Espreso. Global

What hides behind Russia's presence at Paris Olympics?

7 February, 2023 Tuesday

With the 2024 Summer Olympic Games 18 months away, the decision to allow Russian and Belarusian athletes to compete sparks outrage as it could be a dangerous precedent of normalizing Russian invasion of Ukraine

Sports and politics are separate, say supporters of Russian and Belarusian athletes returning to the Paris Olympics in 2024. They keep asserting that sport promotes international peace and unity.  However, this is not the case. 

The controversy surrounding the possible admission of Russian and Belarussian athletes to international competitions is not fading away. Many critics slam the IOC decision as a step toward normalizing relations with Russia despite the Kremlin's ongoing brutal war on Ukraine.

Sports ministers of Estonia, Latvia, Lithuania and Poland opposed participation of Russian and Belarusian athletes in the 2024 Olympics. 

"At a time when free and democratic countries unite their forces to increase support for Ukraine in its fight against Russia‘s war of aggression supported by its ally Belarus and impose more sanctions on Russia as a state sponsor of terrorism, the IOC launches the search for special forms of participation for athletes from Russia and Belarus in international sports competitions including the Olympic Games in Paris in 2024, allowing sport to be used to legitimise and distract attention from Russia's war of aggression against Ukraine," they said in a joint statement.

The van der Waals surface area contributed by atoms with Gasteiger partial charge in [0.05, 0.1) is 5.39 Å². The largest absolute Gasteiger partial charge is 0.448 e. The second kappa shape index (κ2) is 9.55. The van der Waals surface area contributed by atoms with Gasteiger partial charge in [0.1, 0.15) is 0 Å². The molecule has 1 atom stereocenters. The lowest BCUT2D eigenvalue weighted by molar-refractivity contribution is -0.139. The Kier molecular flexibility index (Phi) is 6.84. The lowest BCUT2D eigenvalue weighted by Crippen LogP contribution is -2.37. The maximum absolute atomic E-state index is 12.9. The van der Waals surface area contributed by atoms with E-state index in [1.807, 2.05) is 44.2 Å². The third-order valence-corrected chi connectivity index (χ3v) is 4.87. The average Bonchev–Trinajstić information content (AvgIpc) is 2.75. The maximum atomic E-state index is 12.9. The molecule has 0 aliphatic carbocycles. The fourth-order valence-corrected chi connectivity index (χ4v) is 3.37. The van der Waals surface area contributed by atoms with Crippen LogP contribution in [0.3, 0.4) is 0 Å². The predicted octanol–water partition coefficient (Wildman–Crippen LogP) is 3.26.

For its part, the IOC continues to defend its position. “The IOC rejects in the strongest possible terms defamatory statements of this kind made by some Ukrainian officials. They are totally unacceptable and cannot serve as a basis for any constructive discussion,” the official IOC website says.

A joint statement from a coalition of Ukrainian athletes and the Global Athlete movement drew attention to Russia’s practice of using the Olympics for propaganda purposes.

“Russia used the Sochi Olympics to bolster its international standing before annexing Crimea,” the statement highlighted. “Russia has proven time and time again that athletes are an integral part of its foreign policy. If Russian athletes are allowed to return to international competition, the Russian state will again use athletes to bolster the war effort and distract from the atrocities in Ukraine.”

For its part, the IOC continues to defend its position. “The IOC rejects in the strongest possible terms defamatory statements of this kind made by some Ukrainian officials. They are totally unacceptable and cannot serve as a basis for any constructive discussion,” the official IOC website says.